With a background in venture capital finance, Harrison Powell does not appear to be the typical film producer. But when you see every film as a risky start up, then the film market becomes an opportunity to invest, and capitalize. As the Vice President of Development for Giving Films, Powell's mission is two parts: to tell great stories through film and to use the proceeds from those films to benefit charities around the United States.
Born and raised in Atlanta, Powell was drawn into the filmmaking business by the founder of Giving Films, Rick Jackson. Aiming to tell great stories that would be financially successful so that they could bless the families of less fortunate children, the team first produced 90 Minutes in Heaven about the life of Reverend Don Piper. In 2018, Giving Films has helped produce Paul, Apostle of Christ and the upcoming An Interview with God. They have the Sam Rockwell-headed The Best of Enemies, about the real-life story involving a civil rights activist and a Klu Klux Klan member in 1971 Durham, N.C., and Welcome to Pine Grove, a Mean Girls-meets-Golden Girls comedy, in various stages of development.
Powell attributes his success to showing up on time and "working your tail off." For those seeking to break into the film business, the actor/producer encourages treating people the right way and recognizing that many projects come through word of mouth. Now, he has seen success, and recognizes that the company can be more selective about which titles they back.
"Essentially, if we're not ready to jump on the coffee table and light our hair on fire, it's a gracious pass," Powell said. "There are various types of faith films that are finding success, but for us, we see the story as a conduit of the message, and we're not trying to put the message above the story. We don't want our films to feel like a sermon on tape."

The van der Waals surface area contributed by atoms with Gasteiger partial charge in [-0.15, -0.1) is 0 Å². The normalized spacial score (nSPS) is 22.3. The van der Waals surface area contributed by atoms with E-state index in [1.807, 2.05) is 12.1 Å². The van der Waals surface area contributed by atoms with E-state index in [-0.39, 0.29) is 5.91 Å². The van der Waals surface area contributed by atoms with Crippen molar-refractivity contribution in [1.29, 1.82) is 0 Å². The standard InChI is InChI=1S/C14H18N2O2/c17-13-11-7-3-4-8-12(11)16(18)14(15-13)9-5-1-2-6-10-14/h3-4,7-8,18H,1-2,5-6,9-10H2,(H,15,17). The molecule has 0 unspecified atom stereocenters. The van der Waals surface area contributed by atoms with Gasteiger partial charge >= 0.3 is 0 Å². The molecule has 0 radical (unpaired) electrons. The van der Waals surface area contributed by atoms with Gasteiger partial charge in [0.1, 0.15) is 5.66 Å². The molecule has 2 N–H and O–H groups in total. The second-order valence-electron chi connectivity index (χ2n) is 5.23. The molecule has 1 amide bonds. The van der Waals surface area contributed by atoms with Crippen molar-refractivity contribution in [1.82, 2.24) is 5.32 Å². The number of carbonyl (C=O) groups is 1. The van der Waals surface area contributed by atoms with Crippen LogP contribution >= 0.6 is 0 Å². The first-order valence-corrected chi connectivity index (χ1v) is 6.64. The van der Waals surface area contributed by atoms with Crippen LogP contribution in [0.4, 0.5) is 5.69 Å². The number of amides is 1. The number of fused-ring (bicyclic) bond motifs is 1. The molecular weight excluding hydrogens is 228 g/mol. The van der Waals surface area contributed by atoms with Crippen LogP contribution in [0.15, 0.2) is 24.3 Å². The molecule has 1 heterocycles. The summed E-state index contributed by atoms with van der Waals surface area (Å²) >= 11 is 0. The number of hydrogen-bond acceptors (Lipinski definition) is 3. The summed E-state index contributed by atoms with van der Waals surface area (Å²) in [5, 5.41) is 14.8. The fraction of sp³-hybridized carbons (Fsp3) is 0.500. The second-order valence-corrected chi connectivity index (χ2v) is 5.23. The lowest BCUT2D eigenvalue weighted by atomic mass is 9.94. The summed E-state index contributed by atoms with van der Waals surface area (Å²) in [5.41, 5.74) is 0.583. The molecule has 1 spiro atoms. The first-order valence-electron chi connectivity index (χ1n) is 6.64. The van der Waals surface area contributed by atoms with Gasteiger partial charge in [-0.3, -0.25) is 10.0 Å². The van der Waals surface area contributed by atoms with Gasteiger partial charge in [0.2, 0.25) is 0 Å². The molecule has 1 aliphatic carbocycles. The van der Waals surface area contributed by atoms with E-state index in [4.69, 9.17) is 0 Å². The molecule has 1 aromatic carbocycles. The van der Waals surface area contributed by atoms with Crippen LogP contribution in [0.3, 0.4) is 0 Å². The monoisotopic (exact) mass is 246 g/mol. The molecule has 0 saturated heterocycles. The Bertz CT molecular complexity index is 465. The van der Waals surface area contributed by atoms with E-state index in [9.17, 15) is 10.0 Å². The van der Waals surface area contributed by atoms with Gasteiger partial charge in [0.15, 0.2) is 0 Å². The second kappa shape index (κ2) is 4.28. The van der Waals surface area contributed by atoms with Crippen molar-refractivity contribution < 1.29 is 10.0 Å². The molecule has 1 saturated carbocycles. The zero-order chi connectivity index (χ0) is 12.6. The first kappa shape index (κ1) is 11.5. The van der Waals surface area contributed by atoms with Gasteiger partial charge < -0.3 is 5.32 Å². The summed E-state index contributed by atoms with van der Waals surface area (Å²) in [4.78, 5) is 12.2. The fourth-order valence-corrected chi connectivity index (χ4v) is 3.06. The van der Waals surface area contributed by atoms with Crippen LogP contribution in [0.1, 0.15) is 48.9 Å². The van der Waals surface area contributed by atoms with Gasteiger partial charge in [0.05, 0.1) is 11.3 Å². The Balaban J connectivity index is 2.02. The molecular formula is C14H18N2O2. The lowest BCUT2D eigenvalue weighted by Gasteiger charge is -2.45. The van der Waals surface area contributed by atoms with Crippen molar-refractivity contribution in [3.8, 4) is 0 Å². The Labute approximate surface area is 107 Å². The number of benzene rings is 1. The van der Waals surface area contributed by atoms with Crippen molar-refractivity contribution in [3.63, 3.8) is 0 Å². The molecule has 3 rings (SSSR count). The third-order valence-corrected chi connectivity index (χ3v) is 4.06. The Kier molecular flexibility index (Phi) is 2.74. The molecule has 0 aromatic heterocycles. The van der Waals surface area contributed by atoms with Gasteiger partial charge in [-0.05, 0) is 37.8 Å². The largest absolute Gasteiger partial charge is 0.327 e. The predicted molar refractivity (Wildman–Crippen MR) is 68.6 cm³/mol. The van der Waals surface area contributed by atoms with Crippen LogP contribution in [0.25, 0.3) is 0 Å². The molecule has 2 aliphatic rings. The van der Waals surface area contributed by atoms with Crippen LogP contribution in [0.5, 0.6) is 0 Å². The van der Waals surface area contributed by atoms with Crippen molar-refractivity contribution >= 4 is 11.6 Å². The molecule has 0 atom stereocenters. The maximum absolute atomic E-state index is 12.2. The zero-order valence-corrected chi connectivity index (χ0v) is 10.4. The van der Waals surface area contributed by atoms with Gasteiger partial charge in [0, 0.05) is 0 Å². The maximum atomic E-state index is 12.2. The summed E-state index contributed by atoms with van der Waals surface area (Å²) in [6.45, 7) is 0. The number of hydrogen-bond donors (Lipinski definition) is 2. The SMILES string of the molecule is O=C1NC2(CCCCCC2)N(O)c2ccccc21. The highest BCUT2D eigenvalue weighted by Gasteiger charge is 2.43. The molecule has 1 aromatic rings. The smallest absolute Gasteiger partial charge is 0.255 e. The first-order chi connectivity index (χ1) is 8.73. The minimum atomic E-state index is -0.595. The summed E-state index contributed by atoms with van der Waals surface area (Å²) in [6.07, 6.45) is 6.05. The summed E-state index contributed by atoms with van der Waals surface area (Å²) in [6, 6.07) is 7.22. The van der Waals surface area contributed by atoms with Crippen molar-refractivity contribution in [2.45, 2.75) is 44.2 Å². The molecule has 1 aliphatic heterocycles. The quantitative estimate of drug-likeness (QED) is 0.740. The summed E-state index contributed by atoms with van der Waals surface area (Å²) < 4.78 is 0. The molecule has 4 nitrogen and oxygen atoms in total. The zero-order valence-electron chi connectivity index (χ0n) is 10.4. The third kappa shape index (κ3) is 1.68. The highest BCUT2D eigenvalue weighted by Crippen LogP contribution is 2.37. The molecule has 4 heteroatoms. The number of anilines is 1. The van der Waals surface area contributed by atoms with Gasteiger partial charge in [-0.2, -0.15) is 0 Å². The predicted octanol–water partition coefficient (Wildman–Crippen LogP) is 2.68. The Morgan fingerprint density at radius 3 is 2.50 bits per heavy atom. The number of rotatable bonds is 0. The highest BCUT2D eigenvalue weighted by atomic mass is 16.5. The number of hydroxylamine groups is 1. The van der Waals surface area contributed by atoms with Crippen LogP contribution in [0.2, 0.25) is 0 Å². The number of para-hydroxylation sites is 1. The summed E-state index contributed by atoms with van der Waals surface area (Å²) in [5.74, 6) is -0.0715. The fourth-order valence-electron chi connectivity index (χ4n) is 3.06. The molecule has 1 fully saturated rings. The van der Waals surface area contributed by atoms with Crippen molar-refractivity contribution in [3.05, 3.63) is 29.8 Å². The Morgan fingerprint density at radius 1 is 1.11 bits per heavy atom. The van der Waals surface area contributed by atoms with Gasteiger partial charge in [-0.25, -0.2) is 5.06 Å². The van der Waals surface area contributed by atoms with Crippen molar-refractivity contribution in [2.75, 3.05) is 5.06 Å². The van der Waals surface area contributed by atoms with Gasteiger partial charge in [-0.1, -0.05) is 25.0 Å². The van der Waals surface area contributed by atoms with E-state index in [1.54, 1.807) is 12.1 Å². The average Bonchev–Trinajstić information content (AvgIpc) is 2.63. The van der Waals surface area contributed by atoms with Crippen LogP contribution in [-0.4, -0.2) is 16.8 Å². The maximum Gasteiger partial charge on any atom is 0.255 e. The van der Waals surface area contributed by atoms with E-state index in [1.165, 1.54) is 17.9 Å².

With Ken Aguado's script for An Interview with God, Powell saw that regardless of whether the audience was Christian or not, there were questions that the discussion between the Iraqi War vet (Brenton Thwaites) and The Man (David Strathairn) that everyone could relate to in the film. "These are questions that sometimes in church, we're made to feel like we shouldn't have," he continued, "or that when we brought them up outside of church, they were left unanswered."
The Giving Films team had several theologians look at the film to make sure that it hit the right balance, staying true to Scripture. Powell admitted that the third portion of the interview related to his life: "that I need to look in the mirror and ask, 'If I died today, would I have made someone else's life better?' We're called to be there for others, and Jesus' focus on those [from the Ten Commandments] were about human interaction."
To film these interviews, Powell said that Thwaites and Straithairn shot them in unbroken shots, navigating the crumbling of the reporter's marriage and his lingering questions raised by post-traumatic stress suffered abroad. These heavy subjects were all the result of Aguado's script, and they touched the Giving Films team's mission - to tell a special story, to entertain, and to raise money for missions.
Powell named Sunshine on a Ranny Day as a favorite recipient of Giving Films' raised funds. It's a non-profit that provides home makeovers for medically fragile children. In 2017, rehabbing the home of a young man with muscular dystrophy named Kyle, the team discovered that the young man loved Florida State University football. While they renovated his home to make it handicap accessible, they also connected him with a local football team and Kyle became coach for a day.
An Interview with God truly captivates and draws the audience in, but with the added bonus that your ticket purchase would go toward helping young people like Kyle, suddenly going to the movies has a whole new meaning.
At the conclusion of An Interview with God, viewers will experience an engaging panel discussion based on the film’s inspiring themes featuring nationally syndicated radio host, Eric Metaxas, faith & culture writer Jonathan Merritt and Inside Edition correspondent, Megan Alexander.